Spanish Civil War – June 1937

June 3

General Mola is killed in an airplane accident. The deaths of Sanjurjo and Mola left Franco as the leader of the Nationalists. This led to the suspicion that Franco helped planned the deaths of his two rivals, though no evidence has ever been found.

June 6

The last Basque fighter planes are shot down, after a suicidal resistance against the Condor Legion. The airs are controlled by the Nationalists.

June 7

Falange official Manuel Hedilla, leader of the “left” wing of the fascist Falange, is condemned to death by a court martial for having opposed Franco over aspects of his leadership of the war effort and the administration of the Nationalist occupied zone. However, on the advice of Ramón Serrano Súñer, who feared losing the Falange, the sentence was commuted to life imprisonment and ultimately Hedilla would only serve four years

June 11

Nido de ametralladoras del Cinturón de Hierro de Bilbao, en las peñas de Santa Marina (1937).jpg

Part of the Iron Ring of Bilbao (here)

The “Iron Ring of Bilbao” is attacked.The ring was a huge labyrinthine fortification built to protect the city, consisting of bunkers, tunnels, and fortified trenches in several rings, protected by artillery. The Basque Army planned to position themselves in the Iron Ring to resist constant air raids and prevent the enemy from reaching the Basque capital. However, the layout of the Ring was betrayed to the Nationalist army by one of its designers, and since the first days of June the Condor Legion were able to target so accurately that the Ring was bombed to pieces. The Basque government and army decide to organize a slow retreat to Santander.

June 12

The Nationalist troops breach the “Iron Ring”.

June 13

Street fighting in Bilbao, as the Nationalist fifth columnists rise up. They try to take over strategic buildings and are defeated under heavy losses by anarchist militias. Later in the day, Basque police prevent the militias from attacking Bilbao’s prisons and killing imprisoned Nationalists.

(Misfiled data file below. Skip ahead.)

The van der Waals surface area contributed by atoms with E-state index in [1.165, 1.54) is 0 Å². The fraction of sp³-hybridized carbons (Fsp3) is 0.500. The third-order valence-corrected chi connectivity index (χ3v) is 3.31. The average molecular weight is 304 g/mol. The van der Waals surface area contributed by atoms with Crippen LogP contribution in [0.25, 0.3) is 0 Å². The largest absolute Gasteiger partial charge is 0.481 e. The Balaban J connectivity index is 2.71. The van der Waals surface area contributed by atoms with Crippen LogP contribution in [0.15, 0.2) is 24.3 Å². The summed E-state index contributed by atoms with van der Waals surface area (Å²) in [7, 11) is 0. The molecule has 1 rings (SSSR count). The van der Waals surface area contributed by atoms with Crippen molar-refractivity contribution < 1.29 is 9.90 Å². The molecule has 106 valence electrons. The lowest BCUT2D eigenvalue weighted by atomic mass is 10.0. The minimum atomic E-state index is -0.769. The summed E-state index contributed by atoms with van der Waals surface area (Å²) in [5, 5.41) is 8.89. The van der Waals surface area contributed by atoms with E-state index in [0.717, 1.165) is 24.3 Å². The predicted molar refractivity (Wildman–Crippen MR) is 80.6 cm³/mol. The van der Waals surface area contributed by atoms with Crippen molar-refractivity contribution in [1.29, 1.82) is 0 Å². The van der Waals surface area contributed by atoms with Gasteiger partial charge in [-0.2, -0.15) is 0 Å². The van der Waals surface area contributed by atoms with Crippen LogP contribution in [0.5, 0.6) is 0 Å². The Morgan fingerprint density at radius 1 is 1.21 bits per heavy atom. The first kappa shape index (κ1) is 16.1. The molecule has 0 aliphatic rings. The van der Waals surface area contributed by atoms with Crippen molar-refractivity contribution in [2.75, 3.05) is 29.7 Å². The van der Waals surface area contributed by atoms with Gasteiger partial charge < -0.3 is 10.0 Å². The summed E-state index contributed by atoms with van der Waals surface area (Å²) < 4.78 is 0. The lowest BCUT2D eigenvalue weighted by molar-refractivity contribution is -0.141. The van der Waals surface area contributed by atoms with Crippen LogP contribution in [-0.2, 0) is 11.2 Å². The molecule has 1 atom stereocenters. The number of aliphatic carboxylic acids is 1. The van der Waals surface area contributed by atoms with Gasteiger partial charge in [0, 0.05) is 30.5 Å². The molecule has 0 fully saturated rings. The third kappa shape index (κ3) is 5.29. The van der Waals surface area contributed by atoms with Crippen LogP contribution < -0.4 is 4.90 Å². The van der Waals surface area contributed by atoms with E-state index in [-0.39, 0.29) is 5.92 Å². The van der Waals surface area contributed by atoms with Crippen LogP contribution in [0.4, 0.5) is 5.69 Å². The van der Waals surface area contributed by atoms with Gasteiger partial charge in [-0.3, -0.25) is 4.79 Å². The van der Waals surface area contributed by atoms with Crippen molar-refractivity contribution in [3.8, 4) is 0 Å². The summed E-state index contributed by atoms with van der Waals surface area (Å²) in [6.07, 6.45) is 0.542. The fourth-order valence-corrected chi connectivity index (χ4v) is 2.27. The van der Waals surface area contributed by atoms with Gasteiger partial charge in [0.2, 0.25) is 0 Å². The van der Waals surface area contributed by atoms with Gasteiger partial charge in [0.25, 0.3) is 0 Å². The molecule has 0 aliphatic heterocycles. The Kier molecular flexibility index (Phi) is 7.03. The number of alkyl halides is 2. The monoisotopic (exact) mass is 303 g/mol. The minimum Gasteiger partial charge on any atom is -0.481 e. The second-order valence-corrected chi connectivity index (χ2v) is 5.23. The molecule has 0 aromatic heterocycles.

June 16

The POUM is outlawed and its leaders are arrested. The secret police arrest most of the POUM leaders, though its leader, Andreu Nin, is still free.

June 17

Andreu Nin is arrested in Barcelona. His arrest is not announced in public; He is then taken to a prison in Alcalá de Henares, near Madrid, from where Communist agents abduct him. He is then taken to a nearby house where he was interrogated and tortured to death by the NKVD, possibly including Alexander Orlov. See June 21

Testimony of Jesús Hernández, ex-communist minister who wrote HOW THE NKVD FRAMED THE POUM from Yo fui un ministro de Stalin (I was a minister of Stalin)

Orlov and his gang imprisoned Nin with the aim of wresting from him a ‘voluntary’ confession, admitting his role as a spy in the service of Franco. As executioners experienced In the art of ‘breaking’ political prisoners to get ‘spontaneous’ confessions, they thought that in Andrés Nin, given his ill-health, they had found the right material to provide Stalin with a gratifying success. The interrogation took place for days that went on without any night, without beginning or end, for ten and twenty and forty hours at a time uninterruptedly.

Earlier he states:

The crime against Andrés Nin was not only the responsibility of the material authors of the deed; it was also the responsibility of all of us who, though able to prevent it, by submission to or fear of Moscow facilitated it by our behaviour. Afterwards, consciousness of our complicity silenced our tongues or, as in our case, added infamy to crime. The walls of Spain were covered with questions painted by underground brushes at the risk of life: ‘Where is Nin?’ And, in order to cover up, our hordes of Agit-Props wrote, underneath, the bloody slander: ‘In Salamanca or Berlin

A possibly accidentally explosion on the Republican battleship Jamie I at Cartagena caused some 300 deaths and the total loss of the ship, though it was later re-floated. Sabotage was also suspected

Bilbao receives a massive bombardment with 20,000 shells. The Basque President gives the secret order to allow 900 Nationalist prisoners to escape back over to the enemy, fearing for their lives in the city after the total retreat of the Basque Army.

June 18

The Basque government refuses the Republican order to destroy factories in Bilbao which are useful to the war effort, but the city’s bridges are destroyed to hinder the attackers.

June 19

The Fall of Bilbao (Wikipedia)

The Nationalists enter Bilbao without opposition and start to hand out food to thousands of women lining the streets. Around 200,000 people flee the city. Thousands try to reach the French coast by sea, but the Nationalist navy is waiting for them in the Bay of Biscay. The bay is full of fugitive’s overcrowded boats, some sinking. The ships from the Nonintervention Committee (in the Bay of Biscay, mostly British) are watching the scene. Franco concedes two thirds of the production from the mines and steel factories of the Basque country to his German ally. Hitler needs these resources for his own war preparations.

June 21

Soviet agents finally torture to death the POUM leader Andreu Nin. See June 17

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